“The electrical grid goes practically everywhere. It reaches into your home, your bedroom, and climbs right up into the lamp next to your pillow. It’s there while you sleep, and it’s waiting for you in the morning. Taken in its entirety, the grid is a machine, the most complex machine ever made.” —Philip Schewe in his latest book, The Grid.

Think about the pervasiveness of the global electrical network. It is a truly remarkable achievement. Like a gigantic octopus it envelops the whole earth and through its uncountable number of tentacles delivers, just in the United States, over 4 trillion KWh of electricity per year.

Not only does this network deliver such a tremendous amount of energy, it delivers it quite reliably, with an outage of only 8 hours total per year. In technical language, that is approximately 99.9% of uptime per year, more commonly referred to as “three nines” reliability (see the table). For an average household, such availability is adequate, but still results in nuisance outages. The food in the refrigerators will not spoil, but you might have to reset some of the clocks that are not battery backed.

While three nines availability results in just eight hours of outage per year, the grid experiences numerous disruptions due to electrical storms, electromechanical arcing, motor starts, and electrical welders, etc. These perturbances are almost impossible to prevent. For the commercial industry, such availability and line perturbances are simply unacceptable.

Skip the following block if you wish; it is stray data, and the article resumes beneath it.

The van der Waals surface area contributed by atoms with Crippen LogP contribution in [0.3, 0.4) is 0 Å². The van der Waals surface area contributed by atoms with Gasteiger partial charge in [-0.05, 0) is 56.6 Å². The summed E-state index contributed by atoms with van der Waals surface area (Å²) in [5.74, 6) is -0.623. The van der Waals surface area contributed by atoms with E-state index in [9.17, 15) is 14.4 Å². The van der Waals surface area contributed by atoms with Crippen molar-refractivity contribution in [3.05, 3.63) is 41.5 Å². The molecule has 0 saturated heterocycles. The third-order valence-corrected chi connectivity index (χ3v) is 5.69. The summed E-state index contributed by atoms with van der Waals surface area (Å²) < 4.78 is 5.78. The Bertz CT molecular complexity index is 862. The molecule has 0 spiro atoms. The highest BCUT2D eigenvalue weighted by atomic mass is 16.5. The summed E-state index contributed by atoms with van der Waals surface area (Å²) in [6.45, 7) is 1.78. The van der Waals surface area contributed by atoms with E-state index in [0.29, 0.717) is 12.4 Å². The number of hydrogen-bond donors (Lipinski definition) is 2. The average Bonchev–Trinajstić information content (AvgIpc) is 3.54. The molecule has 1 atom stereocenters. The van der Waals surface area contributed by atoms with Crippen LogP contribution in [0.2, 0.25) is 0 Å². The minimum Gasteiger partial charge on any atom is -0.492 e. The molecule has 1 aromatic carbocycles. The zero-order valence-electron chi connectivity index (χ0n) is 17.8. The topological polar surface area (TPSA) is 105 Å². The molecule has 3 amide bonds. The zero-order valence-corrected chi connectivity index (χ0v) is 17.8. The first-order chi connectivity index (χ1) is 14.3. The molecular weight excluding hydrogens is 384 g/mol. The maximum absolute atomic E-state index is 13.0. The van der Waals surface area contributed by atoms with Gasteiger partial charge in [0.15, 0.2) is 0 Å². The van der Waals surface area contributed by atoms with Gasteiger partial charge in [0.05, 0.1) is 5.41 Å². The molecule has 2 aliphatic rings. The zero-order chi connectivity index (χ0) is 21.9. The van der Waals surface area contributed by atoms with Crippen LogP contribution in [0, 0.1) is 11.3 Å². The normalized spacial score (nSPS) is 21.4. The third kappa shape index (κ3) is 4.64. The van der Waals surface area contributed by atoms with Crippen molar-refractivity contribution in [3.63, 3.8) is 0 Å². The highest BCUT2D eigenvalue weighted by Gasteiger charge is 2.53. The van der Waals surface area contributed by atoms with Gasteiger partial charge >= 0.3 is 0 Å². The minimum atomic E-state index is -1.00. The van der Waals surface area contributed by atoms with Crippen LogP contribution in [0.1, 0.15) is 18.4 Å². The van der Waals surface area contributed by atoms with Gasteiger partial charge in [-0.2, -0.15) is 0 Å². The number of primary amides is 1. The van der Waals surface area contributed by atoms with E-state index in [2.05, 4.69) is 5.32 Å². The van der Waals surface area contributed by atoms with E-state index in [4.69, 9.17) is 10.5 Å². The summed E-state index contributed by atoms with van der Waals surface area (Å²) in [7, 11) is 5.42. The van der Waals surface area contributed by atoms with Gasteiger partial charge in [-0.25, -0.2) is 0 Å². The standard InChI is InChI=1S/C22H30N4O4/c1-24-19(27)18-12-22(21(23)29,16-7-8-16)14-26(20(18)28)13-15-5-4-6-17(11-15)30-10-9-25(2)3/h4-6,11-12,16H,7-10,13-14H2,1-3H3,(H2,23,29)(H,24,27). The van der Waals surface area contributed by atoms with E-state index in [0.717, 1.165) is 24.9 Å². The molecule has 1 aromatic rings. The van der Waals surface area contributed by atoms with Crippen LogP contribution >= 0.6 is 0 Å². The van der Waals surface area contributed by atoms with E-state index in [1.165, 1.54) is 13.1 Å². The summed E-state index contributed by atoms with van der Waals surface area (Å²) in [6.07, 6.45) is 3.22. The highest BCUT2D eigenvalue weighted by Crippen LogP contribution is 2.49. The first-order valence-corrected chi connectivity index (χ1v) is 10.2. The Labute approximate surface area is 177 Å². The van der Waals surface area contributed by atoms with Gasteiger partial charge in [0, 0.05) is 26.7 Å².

While exact calculation of the cost of a power outage varies (and varies for each segment of the industry), hospitals, airport and military installations cannot live with the three nines presently supplied by the power industry and have taken various measures to increase the uptime. Requirements in the telecom and datacom industry start at six nines reliability. However, the present smart chips can crash with power flickers of less than a millisecond. Preventing such fleeting disturbances requires greater than ten nines reliability.



Maximum Downtime per Year

Nine Nines


31.5 milliseconds

Eight Nines


315 milliseconds

Seven Nines


3.15 seconds

Six Nines


31.5 seconds

Five Nines


5 minutes 35 seconds

Four Nines


52 minutes 33 seconds

Three Nines


8 hours 46 minutes

Two Nines


87 hours 36 minutes

One Nine


36 days 12 hours

Table. Uptime and Maximum Downtime per Year

The cost increase associated with each higher level of uptime is not linear and it becomes increasingly expensive to achieve each additional nine of power availability. Each industry is willing to justify such cost based on their calculation of the business loss for each outage.
A retail store could probably live with three nines, since there is always the option to take a manual impression, instead of electronically scanning the credit cards. In this case, the sales loss would be minimal, unless you count the possibility of charges with a blocked or expired credit card that cannot be electronically verified with the bank. But some studies indicate that losses for the telecom, manufacturing and finance industries can be several million dollars per hour.

So, what are some of the ways to increase the uptime?